It seems that octopuses have the ability to edit their RNA dynamically.
An interesting piece on FDA regulation and medical device innovation.
Zymergen has automated part of the drug discovery process via a combination of robotics and machine learning.
Cotton spinning – a quintessential technology of the Industrial Revolution – returns to England.
But to what degree will spinning, as well as weaving, cutting, and sewing, be replaced by 3d printing of clothing?
James L Taylor Manufacturing, a 106-year-old company making clamps and other woodworking tools sold to producers of furniture, flooring, and cabinets, recently introduced a robotic nester…it replaces the work of a human nester who “snatches boards coming off a conveyer belt in random lengths, hastily rearranges them so that each row of one to five pieces is so long, and bundles the rows into a stack.” One mill in Mississippi placed an urgent order for 3 of these (at $115K each) with the explanation: “I have eight nesters and four of them just called in sick.”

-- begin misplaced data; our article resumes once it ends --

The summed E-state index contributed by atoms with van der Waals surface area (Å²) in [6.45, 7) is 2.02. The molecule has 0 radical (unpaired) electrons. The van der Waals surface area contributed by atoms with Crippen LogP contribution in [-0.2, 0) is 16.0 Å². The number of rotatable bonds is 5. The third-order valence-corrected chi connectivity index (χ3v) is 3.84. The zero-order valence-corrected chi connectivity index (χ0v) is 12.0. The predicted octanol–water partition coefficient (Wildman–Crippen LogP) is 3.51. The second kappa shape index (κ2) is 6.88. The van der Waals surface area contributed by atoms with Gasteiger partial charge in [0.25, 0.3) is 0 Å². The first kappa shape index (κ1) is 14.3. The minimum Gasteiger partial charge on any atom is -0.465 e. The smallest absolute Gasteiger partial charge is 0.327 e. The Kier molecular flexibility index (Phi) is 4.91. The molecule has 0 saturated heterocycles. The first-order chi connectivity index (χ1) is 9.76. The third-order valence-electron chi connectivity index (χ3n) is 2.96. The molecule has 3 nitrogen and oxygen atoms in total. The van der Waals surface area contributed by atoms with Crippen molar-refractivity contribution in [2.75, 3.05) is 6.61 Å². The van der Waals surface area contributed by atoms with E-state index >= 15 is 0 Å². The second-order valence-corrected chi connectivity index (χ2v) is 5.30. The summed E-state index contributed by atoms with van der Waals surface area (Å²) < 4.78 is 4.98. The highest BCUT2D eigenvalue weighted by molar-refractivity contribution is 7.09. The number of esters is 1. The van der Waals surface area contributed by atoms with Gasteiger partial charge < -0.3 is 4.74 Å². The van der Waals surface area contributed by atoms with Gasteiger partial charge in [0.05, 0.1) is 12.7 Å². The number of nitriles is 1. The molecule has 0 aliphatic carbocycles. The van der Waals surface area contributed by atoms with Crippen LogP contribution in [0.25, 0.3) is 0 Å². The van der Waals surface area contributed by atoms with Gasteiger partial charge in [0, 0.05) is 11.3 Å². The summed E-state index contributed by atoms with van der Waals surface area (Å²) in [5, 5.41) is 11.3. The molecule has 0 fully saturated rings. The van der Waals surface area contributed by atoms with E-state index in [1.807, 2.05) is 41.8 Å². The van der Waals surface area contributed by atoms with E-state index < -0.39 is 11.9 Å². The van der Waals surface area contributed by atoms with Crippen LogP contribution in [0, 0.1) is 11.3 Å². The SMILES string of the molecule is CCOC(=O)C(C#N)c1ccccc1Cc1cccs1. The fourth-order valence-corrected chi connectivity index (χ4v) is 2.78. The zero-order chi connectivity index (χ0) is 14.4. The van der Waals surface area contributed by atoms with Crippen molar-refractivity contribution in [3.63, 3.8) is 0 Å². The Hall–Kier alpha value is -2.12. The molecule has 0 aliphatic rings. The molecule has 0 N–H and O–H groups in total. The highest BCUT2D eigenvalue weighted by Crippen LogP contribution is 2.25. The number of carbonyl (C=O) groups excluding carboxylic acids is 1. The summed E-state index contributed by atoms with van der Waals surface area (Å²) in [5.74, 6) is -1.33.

What is especially interesting about this is that the robotics system was not developed by hiring consultants from MIT or Silicon Valley; the company’s chief engineer (also part-owner of the company) designed the machine himself and wrote the 7000 lines of C++ code to run it. Reminds me of the cucumber sorting machine developed by a Japanese guy to help out on his parents’ cucumber farm..although that system was developed for the family’s own use rather than as a saleable product as with the robotic nester.